Posted on Thursday, August 25th, 2011 at 3:51 pm Written by Arts Corps
It was June 2011, and the spring was still offering some raindrops as apparent resistance to the sun who timidly appeared to announce the proximity of the summer. The undefined weather resembled my last day at Kimball Elementary School reflecting on a mixed feeling around my heart. Happiness for moving to a different direction with Arts Corps after accepting my new role as Faculty Development Manager, blended with the sadness of knowing that I made a decision to stop teaching my afterschool class.
I didn’t intend to overload myself with too many different activities, so I could embrace my new responsibilities and ongoing activities with more efficiency. Although, not ready to cease my academic activities, I will still be teaching music once a week at a non-profit music school in the Eastside. I felt that I was ready to join the Arts Corps staff and become a new component of an impressive team that bravely fights to provide quality Arts Education to King County.
On my way to the gymnasium where my class was held, I performed the same ritual: stop first in the lunch room, say “Hi” to Mary, and pickup the basket full of snacks to distribute to my students after our usual check in. I was almost entering my teaching space, when a student intercepted me, and with a beautiful smile on his face and a vivid voice said “I know you… you are the drumming teacher, and I can’t wait to join your class next quarter”.
Without waiting for my response, the boy disappeared into the long corridor among other students, parents and teachers who moved rapidly in different directions to who knows where. What I know is that his statement made me ponder how that child’s reaction would be when he finds out that the class he wanted was no longer available. I had to “put myself back together” and be prepared to bring a positive presence to my students who were about to arrive.
After my class, before I turned my car on, I spent a few minutes reflecting about the weather and myself. Why the image of the child walking away after his solid announcement was affecting me so hard and why I was thinking about the rain and the sunlight. Those assorted conditions some how made me understand even better, that Teaching Artists are making a difference.
It was clear that that child wanted to stay afterschool because my drumming class did exercise a positive response while making the school still a safe environment even after-hours. I should not procrastinate on giving a bigger step to help Arts Corps to imagining possibilities by looking at ways to expand the action of Teaching Artists who for sure will hear some other boy or girl saying: “…I can’t wait to join your class next quarter”.
Posted on Tuesday, August 24th, 2010 at 4:51 pm Written by Arts Corps
The MusicianCorps Seattle Fellows dedicated a year of service to music learning. A bulk of their time was spent teaching: in school, after-school, in community centers, at low-income housing institutes, to students learning an instrument for the first time, and to professionals seeking to incorporate music tools into their career.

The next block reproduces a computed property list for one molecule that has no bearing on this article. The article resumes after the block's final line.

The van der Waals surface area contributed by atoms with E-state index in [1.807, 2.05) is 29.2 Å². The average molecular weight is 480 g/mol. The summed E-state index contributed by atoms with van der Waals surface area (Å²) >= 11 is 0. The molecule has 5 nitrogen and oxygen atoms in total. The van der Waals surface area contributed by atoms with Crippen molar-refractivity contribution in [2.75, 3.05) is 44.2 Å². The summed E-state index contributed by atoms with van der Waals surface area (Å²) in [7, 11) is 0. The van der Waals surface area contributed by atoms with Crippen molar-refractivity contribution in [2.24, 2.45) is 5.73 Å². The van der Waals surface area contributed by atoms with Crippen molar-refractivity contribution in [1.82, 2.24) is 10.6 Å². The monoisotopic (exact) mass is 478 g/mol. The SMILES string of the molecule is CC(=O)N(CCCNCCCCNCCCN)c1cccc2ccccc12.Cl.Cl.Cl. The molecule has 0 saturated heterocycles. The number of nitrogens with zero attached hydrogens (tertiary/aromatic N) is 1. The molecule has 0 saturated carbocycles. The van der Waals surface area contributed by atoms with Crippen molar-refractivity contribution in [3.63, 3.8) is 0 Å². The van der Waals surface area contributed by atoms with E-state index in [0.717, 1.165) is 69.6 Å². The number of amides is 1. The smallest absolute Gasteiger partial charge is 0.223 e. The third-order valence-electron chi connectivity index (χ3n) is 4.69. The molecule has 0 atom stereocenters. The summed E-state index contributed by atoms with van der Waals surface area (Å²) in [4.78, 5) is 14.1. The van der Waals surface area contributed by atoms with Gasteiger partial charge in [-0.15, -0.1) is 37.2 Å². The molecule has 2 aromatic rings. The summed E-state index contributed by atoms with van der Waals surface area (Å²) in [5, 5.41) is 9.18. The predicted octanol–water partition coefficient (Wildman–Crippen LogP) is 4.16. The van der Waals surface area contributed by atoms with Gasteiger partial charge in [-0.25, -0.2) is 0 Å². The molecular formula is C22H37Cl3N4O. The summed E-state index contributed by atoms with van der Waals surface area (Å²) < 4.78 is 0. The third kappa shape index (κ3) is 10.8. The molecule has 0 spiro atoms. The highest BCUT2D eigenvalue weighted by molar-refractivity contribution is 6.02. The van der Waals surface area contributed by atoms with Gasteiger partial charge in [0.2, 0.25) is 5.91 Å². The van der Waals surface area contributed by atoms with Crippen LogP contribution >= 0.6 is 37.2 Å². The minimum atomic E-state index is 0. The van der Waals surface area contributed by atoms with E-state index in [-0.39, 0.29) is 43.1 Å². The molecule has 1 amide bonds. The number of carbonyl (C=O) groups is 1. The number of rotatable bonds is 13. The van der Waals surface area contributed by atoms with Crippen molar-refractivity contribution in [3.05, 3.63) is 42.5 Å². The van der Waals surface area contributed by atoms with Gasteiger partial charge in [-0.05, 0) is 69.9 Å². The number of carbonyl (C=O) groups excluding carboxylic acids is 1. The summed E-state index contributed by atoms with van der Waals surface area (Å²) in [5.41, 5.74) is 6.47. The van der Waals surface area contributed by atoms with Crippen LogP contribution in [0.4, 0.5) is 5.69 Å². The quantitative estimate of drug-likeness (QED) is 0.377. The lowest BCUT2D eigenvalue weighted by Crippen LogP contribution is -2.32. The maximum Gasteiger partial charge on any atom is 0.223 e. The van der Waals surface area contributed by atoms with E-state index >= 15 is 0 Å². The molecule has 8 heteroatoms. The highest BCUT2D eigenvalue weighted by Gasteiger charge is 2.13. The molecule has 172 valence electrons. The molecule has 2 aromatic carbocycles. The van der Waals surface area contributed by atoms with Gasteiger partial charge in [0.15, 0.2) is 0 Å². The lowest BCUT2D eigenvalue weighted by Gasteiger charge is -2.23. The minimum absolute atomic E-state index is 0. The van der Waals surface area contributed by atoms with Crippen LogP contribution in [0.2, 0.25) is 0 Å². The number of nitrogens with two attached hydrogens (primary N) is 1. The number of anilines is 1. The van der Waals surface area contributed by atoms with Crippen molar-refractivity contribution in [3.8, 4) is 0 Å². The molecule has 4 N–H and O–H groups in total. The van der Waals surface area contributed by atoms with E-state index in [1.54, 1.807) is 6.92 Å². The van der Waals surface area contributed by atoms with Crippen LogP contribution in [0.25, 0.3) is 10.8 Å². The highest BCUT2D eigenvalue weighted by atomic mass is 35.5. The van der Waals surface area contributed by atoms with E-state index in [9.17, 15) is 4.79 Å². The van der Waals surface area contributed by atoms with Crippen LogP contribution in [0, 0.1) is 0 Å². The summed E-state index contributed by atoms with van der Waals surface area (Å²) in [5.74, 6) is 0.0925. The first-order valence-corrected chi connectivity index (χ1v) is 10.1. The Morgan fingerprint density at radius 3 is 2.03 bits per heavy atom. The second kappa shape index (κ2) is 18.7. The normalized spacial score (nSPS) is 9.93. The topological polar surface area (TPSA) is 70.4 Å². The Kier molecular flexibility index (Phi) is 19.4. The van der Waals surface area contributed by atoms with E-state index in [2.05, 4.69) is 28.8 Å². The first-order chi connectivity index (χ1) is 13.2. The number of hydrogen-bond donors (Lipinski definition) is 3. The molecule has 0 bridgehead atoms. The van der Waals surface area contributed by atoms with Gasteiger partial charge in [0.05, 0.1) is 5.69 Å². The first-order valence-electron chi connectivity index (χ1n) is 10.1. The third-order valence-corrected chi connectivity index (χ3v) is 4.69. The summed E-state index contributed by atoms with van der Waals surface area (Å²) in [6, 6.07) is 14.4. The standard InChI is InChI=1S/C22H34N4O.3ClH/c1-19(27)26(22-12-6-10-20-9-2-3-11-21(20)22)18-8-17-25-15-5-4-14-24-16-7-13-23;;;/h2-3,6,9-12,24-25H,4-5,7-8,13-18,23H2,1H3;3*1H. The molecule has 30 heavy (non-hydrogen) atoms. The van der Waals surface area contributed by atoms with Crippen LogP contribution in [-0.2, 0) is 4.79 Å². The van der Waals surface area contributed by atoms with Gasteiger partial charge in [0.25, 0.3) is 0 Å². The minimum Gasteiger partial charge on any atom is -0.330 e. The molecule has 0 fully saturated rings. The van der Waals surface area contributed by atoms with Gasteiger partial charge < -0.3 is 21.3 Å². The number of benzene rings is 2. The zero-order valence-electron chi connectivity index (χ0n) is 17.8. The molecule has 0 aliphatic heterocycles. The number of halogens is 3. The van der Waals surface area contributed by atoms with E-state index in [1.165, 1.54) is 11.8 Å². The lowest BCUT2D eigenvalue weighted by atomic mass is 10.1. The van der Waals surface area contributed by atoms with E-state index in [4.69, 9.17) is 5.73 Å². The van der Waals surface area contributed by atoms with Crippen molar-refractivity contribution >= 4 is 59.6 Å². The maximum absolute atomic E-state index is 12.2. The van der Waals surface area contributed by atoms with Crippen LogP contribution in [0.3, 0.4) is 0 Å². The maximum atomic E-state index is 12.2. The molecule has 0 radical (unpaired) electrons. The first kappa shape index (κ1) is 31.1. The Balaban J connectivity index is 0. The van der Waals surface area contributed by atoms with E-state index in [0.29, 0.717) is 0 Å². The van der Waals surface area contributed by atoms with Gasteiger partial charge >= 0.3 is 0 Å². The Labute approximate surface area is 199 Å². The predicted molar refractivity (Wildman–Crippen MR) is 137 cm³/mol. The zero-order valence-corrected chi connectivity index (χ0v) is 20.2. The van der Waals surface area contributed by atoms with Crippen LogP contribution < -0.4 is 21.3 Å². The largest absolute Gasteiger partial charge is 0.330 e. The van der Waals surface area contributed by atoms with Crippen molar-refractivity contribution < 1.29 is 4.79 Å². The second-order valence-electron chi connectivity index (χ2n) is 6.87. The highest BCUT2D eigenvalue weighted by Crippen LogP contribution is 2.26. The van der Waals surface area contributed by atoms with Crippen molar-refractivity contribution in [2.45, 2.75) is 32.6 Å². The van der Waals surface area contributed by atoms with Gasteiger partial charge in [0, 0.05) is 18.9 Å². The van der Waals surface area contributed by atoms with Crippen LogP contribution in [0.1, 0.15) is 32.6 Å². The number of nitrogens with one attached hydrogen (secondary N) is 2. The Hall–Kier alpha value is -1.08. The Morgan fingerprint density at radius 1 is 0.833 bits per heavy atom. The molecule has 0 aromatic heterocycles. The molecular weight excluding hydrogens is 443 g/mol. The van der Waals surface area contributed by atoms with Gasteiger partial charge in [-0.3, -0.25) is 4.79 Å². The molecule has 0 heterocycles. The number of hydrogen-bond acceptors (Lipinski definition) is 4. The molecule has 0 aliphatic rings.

The four MusicianCorps Seattle Fellows reached 234 students with ongoing year-long music learning classes, and over 2,500 community members with civic and learning events.
“Taking care of people … drumming … the bells … meeting people … being able to work together … tambourines … working together” –what students (aged 5-9) liked from Brazilian Rhythms, the MusicianCorps class led by Eduardo Mendonca
“It’s been good. I enjoy practices. I enjoy the feeling I get when I wake up in the morning and say ‘uh, I got to go to school, but at least I have drumline today.’ He has taught me a lot of stuff. A lot of it has to do with drums, like sticking. But not only drumline … to believe in myself that I can do anything I want if I really try.” –David Valdez-Lazo, student in Aaron Walker-Loud’s drumline class at Washington Middle School
“I think his energy was really, really important. [Amos] opened up the space. He was modeling what we were going to do. And that was really important in order for us to start taking initiative to actually start seeing what it looks like.”
“It’s made me try new things and understand people better. When you actually sit down and take time to learn about how people are, you actually realize how amazing everybody is.”
“Now I have a stronger sense of self, and a stronger sense of what I need to get accomplished and who I am as a person. We all have these dreams, but who you are is what you choose to do, even if you mess up.”
“I am going to write music about issues going on in the community and perform them so that other people can learn about what’s going on. And to do performances for charities, because that’s what I really liked about being in this group – to play music for something we actually really cared about.” –students from Youngstown Records, MusicianCorps class led by Amos Miller
“Cool, Inspiring, Fun, Creative, Challenging, Awesome, The people, Carla, My team” –what students liked from World Rhythms, the MusicianCorps class at Low Income Housing Institute at Meadowbrook View Apartments, led by MusicianCorps Fellow Carla Moreno